I would draft a far simpler statutory directive. It might read like the following (with apologies to real bill drafters):
The court shall impose a sentence that effectively lessens the likelihood of future crime, either by deterring others or incapacitating the defendant. In so doing, the sentencing judge shall consider the pronouncements of the Sentencing Commission.
I would then enact a separate statute that directed the Commission to draft new Guidelines and policy statements that reflect this directive.
Now, to be fair, the statute could be written this way too:
The court shall impose a sentence that is scaled to the offender’s culpability and the resulting harms. In so doing, the sentencing judge shall consider the pronouncements of the Sentencing Commission.
As before, I would then I would then enact a separate statute that directed the Commission to draft new Guidelines and policy statements that reflect this directive.
Congress and the Sentencing Commission seem to believe that we can have it both ways. They believe that for most sentencing decisions the application of either philosophy—“just deserts vs. “crime control”—will result in the same or a similar sentence. I used to think that was true too. But nearly a quarter century of experience tells me now that is not true.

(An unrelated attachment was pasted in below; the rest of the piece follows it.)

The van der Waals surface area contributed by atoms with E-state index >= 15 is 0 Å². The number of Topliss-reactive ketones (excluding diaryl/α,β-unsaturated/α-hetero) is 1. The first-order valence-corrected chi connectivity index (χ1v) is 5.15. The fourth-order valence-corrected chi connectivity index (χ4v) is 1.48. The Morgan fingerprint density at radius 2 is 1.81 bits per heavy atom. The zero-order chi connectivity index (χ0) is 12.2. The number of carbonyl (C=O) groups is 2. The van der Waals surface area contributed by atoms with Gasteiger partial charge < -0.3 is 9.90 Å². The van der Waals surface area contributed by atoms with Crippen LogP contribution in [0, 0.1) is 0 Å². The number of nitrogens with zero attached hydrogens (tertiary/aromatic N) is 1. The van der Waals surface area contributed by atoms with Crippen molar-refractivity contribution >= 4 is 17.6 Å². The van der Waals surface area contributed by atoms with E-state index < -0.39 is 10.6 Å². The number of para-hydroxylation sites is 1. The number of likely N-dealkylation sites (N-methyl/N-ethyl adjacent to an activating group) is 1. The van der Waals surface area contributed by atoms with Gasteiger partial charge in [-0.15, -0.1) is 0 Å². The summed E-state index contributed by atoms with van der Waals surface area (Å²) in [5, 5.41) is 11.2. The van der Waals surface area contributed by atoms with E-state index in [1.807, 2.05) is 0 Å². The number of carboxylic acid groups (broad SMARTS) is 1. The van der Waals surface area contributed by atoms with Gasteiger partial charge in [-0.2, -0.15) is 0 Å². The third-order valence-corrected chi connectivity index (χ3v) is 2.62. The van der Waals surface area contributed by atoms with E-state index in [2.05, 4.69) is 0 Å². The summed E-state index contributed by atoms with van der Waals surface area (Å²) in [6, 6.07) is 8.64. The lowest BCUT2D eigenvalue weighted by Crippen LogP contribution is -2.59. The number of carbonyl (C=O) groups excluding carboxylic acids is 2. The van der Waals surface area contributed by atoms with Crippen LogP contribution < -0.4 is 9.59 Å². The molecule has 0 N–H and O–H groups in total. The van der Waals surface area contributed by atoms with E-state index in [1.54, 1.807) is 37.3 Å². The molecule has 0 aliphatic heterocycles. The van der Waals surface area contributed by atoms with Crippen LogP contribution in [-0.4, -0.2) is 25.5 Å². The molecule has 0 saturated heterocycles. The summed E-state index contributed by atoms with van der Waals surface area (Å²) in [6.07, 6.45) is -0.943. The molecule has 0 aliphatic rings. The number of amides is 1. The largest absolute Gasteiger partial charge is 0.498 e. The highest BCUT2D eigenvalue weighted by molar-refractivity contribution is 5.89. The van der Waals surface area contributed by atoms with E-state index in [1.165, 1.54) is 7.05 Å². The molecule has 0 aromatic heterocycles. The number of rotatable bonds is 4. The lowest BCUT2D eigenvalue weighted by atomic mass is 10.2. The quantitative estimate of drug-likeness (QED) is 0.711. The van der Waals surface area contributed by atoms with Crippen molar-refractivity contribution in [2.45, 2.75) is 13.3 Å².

Let’s take a real life example. Assume we have a relatively low level black male street dealer, who is 24 years old, who is an addict, who carries a gun but has never used it, who has failed in a drug treatment program, who has been raised in a poor neighborhood by a single mother who was also addicted, who can barely read and write, and who has devoted his or her life from age 15 to the sale of drugs.
If we “reform” sentencing, a “just deserts” driven sentencing scheme is likely to “recycle” this offender through the prison system fairly rapidly. In contrast, a “crime control” reform-driven sentencing scheme is likely to incapacitate the offender for a much longer period of time.
While I would select the “crime control” model, I could also accept the “just deserts” model. All I want is for Congress to be clear. As it stands, no one knows why we federal trial judges send people to prison. Unless we get at the primary purpose of sentencing, reform is not likely to change much.** From where I sit, that is a bad thing.
*The District of Nebraska is only the federal district court that makes available to the public sentencing statistics prepared by the Sentencing Commission for each judge. For my sentencing statistics, see here (scroll down to “Judge Kopf’s Practices and Recusals” and “Sentencing Data”).
**No matter what, statutory minimum sentences for the vast majority of crimes should be eliminated.